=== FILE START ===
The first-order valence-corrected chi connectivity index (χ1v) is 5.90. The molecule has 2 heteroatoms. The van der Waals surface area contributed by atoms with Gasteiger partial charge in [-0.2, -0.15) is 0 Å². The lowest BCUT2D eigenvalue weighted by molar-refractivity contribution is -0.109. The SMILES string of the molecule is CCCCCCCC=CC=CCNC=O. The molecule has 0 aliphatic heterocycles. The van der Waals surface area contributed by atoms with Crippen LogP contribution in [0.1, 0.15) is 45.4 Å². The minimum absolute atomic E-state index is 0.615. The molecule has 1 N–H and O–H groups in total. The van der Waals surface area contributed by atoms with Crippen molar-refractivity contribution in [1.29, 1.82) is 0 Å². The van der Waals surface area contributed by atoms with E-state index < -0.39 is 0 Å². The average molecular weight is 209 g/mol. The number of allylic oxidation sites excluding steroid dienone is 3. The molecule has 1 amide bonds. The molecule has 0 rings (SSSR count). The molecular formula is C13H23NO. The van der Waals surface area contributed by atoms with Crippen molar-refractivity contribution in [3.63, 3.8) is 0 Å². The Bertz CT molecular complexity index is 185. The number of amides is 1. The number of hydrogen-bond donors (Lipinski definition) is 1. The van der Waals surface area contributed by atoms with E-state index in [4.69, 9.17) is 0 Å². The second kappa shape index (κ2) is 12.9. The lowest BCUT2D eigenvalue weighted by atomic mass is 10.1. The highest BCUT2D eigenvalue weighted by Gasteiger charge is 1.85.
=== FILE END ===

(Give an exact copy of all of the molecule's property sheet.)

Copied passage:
The first-order valence-corrected chi connectivity index (χ1v) is 5.90. The molecule has 2 heteroatoms. The van der Waals surface area contributed by atoms with Gasteiger partial charge in [-0.2, -0.15) is 0 Å². The lowest BCUT2D eigenvalue weighted by molar-refractivity contribution is -0.109. The SMILES string of the molecule is CCCCCCCC=CC=CCNC=O. The molecule has 0 aliphatic heterocycles. The van der Waals surface area contributed by atoms with Crippen LogP contribution in [0.1, 0.15) is 45.4 Å². The minimum absolute atomic E-state index is 0.615. The molecule has 1 N–H and O–H groups in total. The van der Waals surface area contributed by atoms with Crippen molar-refractivity contribution in [1.29, 1.82) is 0 Å². The van der Waals surface area contributed by atoms with E-state index < -0.39 is 0 Å². The average molecular weight is 209 g/mol. The number of allylic oxidation sites excluding steroid dienone is 3. The molecule has 1 amide bonds. The molecule has 0 rings (SSSR count). The molecular formula is C13H23NO. The van der Waals surface area contributed by atoms with Crippen molar-refractivity contribution in [3.63, 3.8) is 0 Å². The Bertz CT molecular complexity index is 185. The number of amides is 1. The number of hydrogen-bond donors (Lipinski definition) is 1. The van der Waals surface area contributed by atoms with E-state index in [4.69, 9.17) is 0 Å². The second kappa shape index (κ2) is 12.9. The lowest BCUT2D eigenvalue weighted by atomic mass is 10.1. The highest BCUT2D eigenvalue weighted by Gasteiger charge is 1.85.